Adventure – Ancestry. Trace family roots to their most interesting story, then go there.

Adventure – Ancestry. Trace family roots to their most interesting story, then go there.

Have you ever wondered just exactly what you’re made of? Most of us assume we’re a mix of some kind. Some associate themselves solely by their religion, place of birth or known/preferred ethnicity, but we are far more than that underneath it all.

Whenever faced with the stress of social events out of my comfort zone (public speaking, getting in front of a camera, fancy dress) I use the mantra, “We’re all just piles of DNA” to help put my anxiety in check.  Well, maybe piles isn’t the best description, but we are definitely a fascinating mix.

I love a good story and what could be a better story than how each of us came to be?  Over the past few years I’ve been doing searches here and there at the ancestry websites and working with a cousin is really knows what’s she’s doing (thanks Laine :-). She’s on my mother’s side of the tree, so that part is really clear, but my father’s isn’t as much. Even though they were both born with the Surname of Gilmore, who’s mothers were of French descent, we knew there was more to the story than that.  Whenever I strayed too far from the norm of our white-bread, Catholic upbringing, my mother would say, “You take after the Bohemian.” The known parts were also often referred to. When I would fall into a trance whenever bagpipes were playing she’d say “That’d be the Scotch-Irish in us.” And, whenever I fell in love with something we couldn’t afford she’d say “You have champagne taste on a beer budget,” referring to our French heritage and Irish-Catholic upbringing.

When I saw the results of my recent DNA test, I thought back to how much she enjoyed making tea and had quite a collection of fancy tea cups and pots. She was also a fan of British television series like Alistair Cooke and Upstairs/Downstairs. “Was this an inherent trait of a Brit?” I wondered, half knowing the silliness of the thought.

So, Anglo Saxon isn’t a surprise. I’m blonde and rather pale skinned with Hazel eyes, but Iberian Peninsula was a surprise as well as North Africa and Middle East.  Is this why I’m drawn to these regions? I recently visited Portugal/Spain for the first time and felt an odd sense of belonging. Very much so for Italy. Of course these are the least strongest lines, but sometimes we are more drawn to the whisper than the roar…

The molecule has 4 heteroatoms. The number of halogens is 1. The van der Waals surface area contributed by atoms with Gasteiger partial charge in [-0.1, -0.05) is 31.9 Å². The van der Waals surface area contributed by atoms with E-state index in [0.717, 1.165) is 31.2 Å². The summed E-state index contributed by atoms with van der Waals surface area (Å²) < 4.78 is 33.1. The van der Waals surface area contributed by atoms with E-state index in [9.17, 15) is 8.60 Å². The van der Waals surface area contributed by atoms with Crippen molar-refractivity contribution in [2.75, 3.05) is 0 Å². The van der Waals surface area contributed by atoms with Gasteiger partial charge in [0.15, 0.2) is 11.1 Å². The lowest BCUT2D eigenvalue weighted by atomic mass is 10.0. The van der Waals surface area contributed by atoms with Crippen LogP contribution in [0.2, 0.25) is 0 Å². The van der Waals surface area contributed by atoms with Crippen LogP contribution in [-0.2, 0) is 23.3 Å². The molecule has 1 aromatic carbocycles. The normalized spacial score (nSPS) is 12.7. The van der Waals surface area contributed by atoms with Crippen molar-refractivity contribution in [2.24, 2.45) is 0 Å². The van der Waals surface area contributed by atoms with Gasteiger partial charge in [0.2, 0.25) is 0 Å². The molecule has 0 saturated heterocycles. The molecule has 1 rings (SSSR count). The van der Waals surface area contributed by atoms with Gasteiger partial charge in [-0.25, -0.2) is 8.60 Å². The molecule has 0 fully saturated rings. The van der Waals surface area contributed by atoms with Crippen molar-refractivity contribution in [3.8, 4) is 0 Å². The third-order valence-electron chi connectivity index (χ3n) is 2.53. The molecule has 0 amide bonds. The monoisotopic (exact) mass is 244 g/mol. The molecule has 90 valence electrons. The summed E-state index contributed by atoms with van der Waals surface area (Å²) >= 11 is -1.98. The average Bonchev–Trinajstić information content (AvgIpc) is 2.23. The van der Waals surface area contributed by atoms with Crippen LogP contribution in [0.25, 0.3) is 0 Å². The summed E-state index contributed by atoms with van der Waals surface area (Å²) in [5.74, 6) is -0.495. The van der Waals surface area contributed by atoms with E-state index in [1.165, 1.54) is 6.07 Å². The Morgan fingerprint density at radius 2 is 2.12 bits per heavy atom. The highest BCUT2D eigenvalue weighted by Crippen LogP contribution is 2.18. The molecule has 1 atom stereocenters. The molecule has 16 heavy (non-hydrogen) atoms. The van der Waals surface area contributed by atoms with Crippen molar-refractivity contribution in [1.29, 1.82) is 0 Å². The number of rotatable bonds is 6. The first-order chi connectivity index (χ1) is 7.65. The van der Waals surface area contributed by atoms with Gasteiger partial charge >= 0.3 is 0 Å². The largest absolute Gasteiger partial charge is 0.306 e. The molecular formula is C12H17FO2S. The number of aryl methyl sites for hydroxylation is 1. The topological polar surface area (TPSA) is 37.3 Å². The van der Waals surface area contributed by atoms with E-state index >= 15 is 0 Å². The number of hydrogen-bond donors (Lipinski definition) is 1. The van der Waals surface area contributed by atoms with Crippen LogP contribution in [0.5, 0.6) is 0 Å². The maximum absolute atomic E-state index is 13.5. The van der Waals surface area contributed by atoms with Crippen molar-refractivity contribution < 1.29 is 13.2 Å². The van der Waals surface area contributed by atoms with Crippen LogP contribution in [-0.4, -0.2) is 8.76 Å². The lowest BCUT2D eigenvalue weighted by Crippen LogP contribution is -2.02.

So, now I’ve got a wider map to peruse through for my adventure, “Trace the family tree to it’s most interesting story, then go there.”

The test? I went with’s DNA test because it was cheaper and I already have a tree I’m building there (and yes, I was half afraid they’d come back and tell me there was an anomaly, as in something unfamiliar they couldn’t trace – cue X Files theme), but there are several testing sites to choose from. Here’s an article I found that helped spell out the differences in DNA test choices. There are even options now for test medical background, a great tool for those who are adopted or have an unknown parent. Isn’t science amazing~

If you’re interested in finding out more about what makes up the sum of you genetically speaking, I highly recommend taking one of these tests. I takes a few weeks to get results, but I found it was worth the wait (and rate).

Ok, back to planning…


A Cowboy, 2 Angels and a Fortune Cookie

A Cowboy, 2 Angels and a Fortune Cookie

Pops MugBack home, at my desk with a (very big) coffee mug that belonged to my Pop and a fortune cookie one of my best friends left for me to find when I arrived home last night. A writer’s inspiration.

Over the past couple of weeks I let the series’ blazing campaign trail grow a bit cold and for reasoning I wasn’t completely aware of until now. There is always a point when you’re going after something new; a job, career, skill, language, big holiday, whatever,  where you start to question the wisdom of your decision, your ability to succeed and whether those you hoped would be are really on board or just being polite, so don’t push it.  There are also external “signs” that make you wonder yourself if you should put down the baton, shuddup and sit quietly in the corner.

Why do we do this to ourselves and how do we stop doing these things that stunt us, hold us back?  Good question and I’m working on the answer, but this I’m sure of, I must break through this barrier myself if I expect any of you to follow along with me on 12 adventures. More so, to take the leap yourselves into your own bucket list of 12 adventures.